University News

Global Social Networks Course Gives Students Fundamentals for Digital Collaboration

June 11, 2010


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MACOMB, IL -- Communicating across cultures may seem to be easier than ever in an age of online social networks. But making the most of digital social networking tools -- for success in both personal and professional endeavors -- encompasses much more than just updating your status on Facebook or tweeting what you had for breakfast on Twitter. According to Doug Druckenmiller, associate professor in Western Illinois University's College of Business and Technology's Department of Information Systems and Decision Sciences, professionals -- whether they work in the private or public sector, for a government agency or for a non-profit organization -- need to understand the fundamentals of digital environment collaboration in today's globalized society.

To address this need for future professionals who will one day call WIU their alma mater, Druckenmiller has designed and developed a new course called "Information Sciences (IS) 325: Global Social Networks," which will be offered for the first time in Fall 2010. Druckenmiller noted that IS 325 will not only teach students about the digital tools available for global societal networking, but it will also help them develop adaptable and flexible cross-cultural collaboration skills, as well as develop leadership and management skills that are facilitative in nature.

"If you ask yourself, 'What is it that any well-prepared college student needs to know in order to effect change in today's globalized
environment?', framing an answer to that question is what this course is all about. In short, any well-educated person in today's world needs to understand the fundamentals of collaboration in a digital environment. This is foundational to responsible engagement in society," Druckenmiller explained.

In addition to helping students develop their digital collaboration skills, IS 325 will provide them with a course that qualifies for general education credit, multicultural credit and global issues credit, which is a new WIU requirement. Druckenmiller noted the course will feature a "collaboration lab," through which he will combine the theory of global collaboration for positive social change and pair it with a service learning opportunity.

"The practicum partners student teams with leadership and management trainees at the Institute of Cultural Affairs - Nepal (or ICA-Nepal), a non-governmental development organization. These virtual teams will be charged with developing practical proposals for development projects in Nepal," he said.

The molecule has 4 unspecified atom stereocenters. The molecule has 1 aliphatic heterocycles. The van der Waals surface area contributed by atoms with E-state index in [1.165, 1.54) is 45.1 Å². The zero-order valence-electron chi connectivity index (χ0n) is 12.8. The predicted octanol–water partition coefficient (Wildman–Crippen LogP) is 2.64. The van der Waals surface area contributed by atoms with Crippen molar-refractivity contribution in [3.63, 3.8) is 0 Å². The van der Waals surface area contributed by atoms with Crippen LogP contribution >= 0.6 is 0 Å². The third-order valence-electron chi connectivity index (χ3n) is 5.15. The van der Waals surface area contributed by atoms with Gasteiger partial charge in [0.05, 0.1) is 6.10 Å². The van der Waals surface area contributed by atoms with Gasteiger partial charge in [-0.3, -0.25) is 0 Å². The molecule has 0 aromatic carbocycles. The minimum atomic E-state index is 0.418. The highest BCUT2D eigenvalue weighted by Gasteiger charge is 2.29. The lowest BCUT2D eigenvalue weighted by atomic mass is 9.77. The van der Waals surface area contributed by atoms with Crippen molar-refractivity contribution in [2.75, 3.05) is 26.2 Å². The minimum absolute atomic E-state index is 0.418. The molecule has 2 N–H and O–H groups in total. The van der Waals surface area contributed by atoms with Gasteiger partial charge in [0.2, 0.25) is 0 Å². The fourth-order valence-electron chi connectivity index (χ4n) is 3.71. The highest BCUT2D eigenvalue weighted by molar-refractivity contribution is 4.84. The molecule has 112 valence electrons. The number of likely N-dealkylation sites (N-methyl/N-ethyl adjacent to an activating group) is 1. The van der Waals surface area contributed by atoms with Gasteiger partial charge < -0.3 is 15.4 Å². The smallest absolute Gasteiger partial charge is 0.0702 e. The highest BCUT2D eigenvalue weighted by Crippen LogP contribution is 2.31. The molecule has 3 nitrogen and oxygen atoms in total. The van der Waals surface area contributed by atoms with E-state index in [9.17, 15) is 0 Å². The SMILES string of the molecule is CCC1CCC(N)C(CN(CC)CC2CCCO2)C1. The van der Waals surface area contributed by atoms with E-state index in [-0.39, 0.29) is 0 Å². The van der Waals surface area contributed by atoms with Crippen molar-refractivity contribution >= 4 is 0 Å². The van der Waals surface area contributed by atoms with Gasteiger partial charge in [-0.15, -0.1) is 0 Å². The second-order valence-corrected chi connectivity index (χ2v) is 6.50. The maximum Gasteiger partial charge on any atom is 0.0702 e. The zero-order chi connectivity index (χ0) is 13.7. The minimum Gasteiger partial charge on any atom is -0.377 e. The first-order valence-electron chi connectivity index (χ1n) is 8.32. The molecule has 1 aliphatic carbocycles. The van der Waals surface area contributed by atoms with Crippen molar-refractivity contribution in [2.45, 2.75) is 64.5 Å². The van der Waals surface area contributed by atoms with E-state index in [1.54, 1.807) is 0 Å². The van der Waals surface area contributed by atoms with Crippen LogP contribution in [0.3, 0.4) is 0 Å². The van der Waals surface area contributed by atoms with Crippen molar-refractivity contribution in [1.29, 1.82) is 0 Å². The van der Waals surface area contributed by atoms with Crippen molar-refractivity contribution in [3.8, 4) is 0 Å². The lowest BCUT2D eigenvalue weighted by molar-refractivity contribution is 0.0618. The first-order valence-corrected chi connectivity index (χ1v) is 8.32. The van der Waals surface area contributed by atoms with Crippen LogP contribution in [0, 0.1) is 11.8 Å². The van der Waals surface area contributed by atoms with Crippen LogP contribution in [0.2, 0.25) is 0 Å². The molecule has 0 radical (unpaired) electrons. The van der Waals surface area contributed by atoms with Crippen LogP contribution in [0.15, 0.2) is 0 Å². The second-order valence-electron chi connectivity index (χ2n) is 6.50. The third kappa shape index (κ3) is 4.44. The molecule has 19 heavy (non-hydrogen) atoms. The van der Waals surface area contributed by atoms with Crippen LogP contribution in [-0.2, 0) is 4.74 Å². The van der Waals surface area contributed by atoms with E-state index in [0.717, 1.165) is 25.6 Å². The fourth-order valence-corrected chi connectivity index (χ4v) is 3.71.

According to the ICA-Nepal website (www.ica-nepal.org), the organization's vision is to "create self sustained communities in Nepal through empowered people." The website also notes: "Since 1998, ICA Nepal has grown rapidly, focusing on training and facilitation, community development activities and research. ICA's activities are based on participation. The organisation is dedicated to building people's capacities whether they are rural village inhabitants or business executives in public training courses."

Druckenmiller noted that the collaboration with ICA-Nepal for the course is based, in part, on his relationship with the organization, for which he served as a project director from 1970-1982.

"My connection started with the organization at its inception. I am currently the chairman of the board of directors of ICA-USA," he said. "ICA offers us a unique partnership opportunity for this course. The organization overall has a long track record of involvement in international development of civil society at the local level," he said.

The first sections of IS 325 will encompass a hybrid course design, using face-to-face instruction and video-conferencing technology, as well as virtual communications in the online collaboration lab. Druckenmiller said the digital tools that he'll utilize for the instruction include blogs, wikis, social-networking tools (i.e., Facebook) and other online collaboration tools (Skype, electronic-meeting tools, etc.).

"Global social networking is based on using Web 2.0 tools, and working in collaborative global environments necessitates understanding of both the technical and social aspects of collaboration in a digital environment. While most of us have some experience in using these tools for networking and connecting with our friends, these same tools also allow us to engage in social-responsibility projects. This is a necessary skill not only just for us, but it is also fundamental to development in international situations. One of the major social issues of our times is the digital divide, and utilization of these tools for collaboration is fundamental to participation in civil society in the 21st century," he noted.

Druckenmiller is also in the process of designing an online-only iteration of the course, but he said it is offered via the face-to-face and video-conferencing method only in Fall 2010. He also noted that one of the key sources of Western's new IS 325 course has been John Deere Corp.'s Global Education Program.

"Much of the basis of the course has come out of John Deere Corp.'s experience and insight in training managers for their globalization initiatives," he added.

For more information about the course, contact Druckenmiller at DA-Druckenmiller@wiu.edu. Students can also contact their academic advisers for more information about IS 325 and about the new University global issues credit requirement.

Posted By: Teresa Koltzenburg (WIUNews@wiu.edu)
Office of University Relations